the documentation is saying it won't store a literal "-" character,
which means it's probably now doing what the other signed INTEGER
fields have always done and it's storing a sign bit to denote negative
You're still seeing a minus sign preceding the number because it's
being generated by MySQL as a result of that sign bit.
If you don't understand the sign bit, you can consider how a signed
byte can store numbers from -128 to 127, while an unsigned byte can
store numbers from 0 to 255. That's because one of the 8 bits in a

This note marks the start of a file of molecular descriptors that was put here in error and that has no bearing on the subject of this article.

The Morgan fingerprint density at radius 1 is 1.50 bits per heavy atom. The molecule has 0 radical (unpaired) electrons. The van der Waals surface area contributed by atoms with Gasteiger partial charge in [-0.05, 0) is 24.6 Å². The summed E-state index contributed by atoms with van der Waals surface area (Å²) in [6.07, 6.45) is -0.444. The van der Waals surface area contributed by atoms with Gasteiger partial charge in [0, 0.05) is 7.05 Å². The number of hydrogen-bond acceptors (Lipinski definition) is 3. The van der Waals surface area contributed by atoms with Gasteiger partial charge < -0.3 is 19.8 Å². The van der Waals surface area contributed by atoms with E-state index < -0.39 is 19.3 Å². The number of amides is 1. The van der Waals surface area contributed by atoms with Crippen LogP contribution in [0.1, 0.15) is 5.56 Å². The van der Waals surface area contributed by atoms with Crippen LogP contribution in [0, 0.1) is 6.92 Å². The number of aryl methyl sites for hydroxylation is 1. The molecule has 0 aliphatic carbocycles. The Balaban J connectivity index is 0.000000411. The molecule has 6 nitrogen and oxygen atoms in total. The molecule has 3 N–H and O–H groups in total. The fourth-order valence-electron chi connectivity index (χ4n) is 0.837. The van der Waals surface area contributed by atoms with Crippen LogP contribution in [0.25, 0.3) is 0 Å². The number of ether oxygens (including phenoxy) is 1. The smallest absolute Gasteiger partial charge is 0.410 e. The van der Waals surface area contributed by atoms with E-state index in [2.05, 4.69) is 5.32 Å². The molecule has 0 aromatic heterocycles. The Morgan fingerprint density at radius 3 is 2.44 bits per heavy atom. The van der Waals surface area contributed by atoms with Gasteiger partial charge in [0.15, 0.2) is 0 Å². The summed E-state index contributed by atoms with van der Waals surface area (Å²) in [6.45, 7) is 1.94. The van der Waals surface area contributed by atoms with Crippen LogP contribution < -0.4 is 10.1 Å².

signed number is being used to store +/- (1 is negative, 0 is
positive), while the remaining bits offer numbers up to 2^7 (-128 or
So, for example, if the bits 1111 had a sign bit they would equal -7
(negative+4+2+1), but if they were unsigned they'd equal 15 (8+4+2+1).
It's still the same amount of bits being stored.
You may wonder why the negative bound in a signed number can use the
8th bit, while the positive bound is limited to the sum of the 7 bits
(1 less than the 8th bit). This is because 10000000 is considered to
be both negative and the 8th bit simultaneously, because its
representation of -0 otherwise is redundant with 00000000 which
represents 0. There's no distinction between negative and positive
zero, so a negative most significant bit is always the value of that
bit itself (but negative).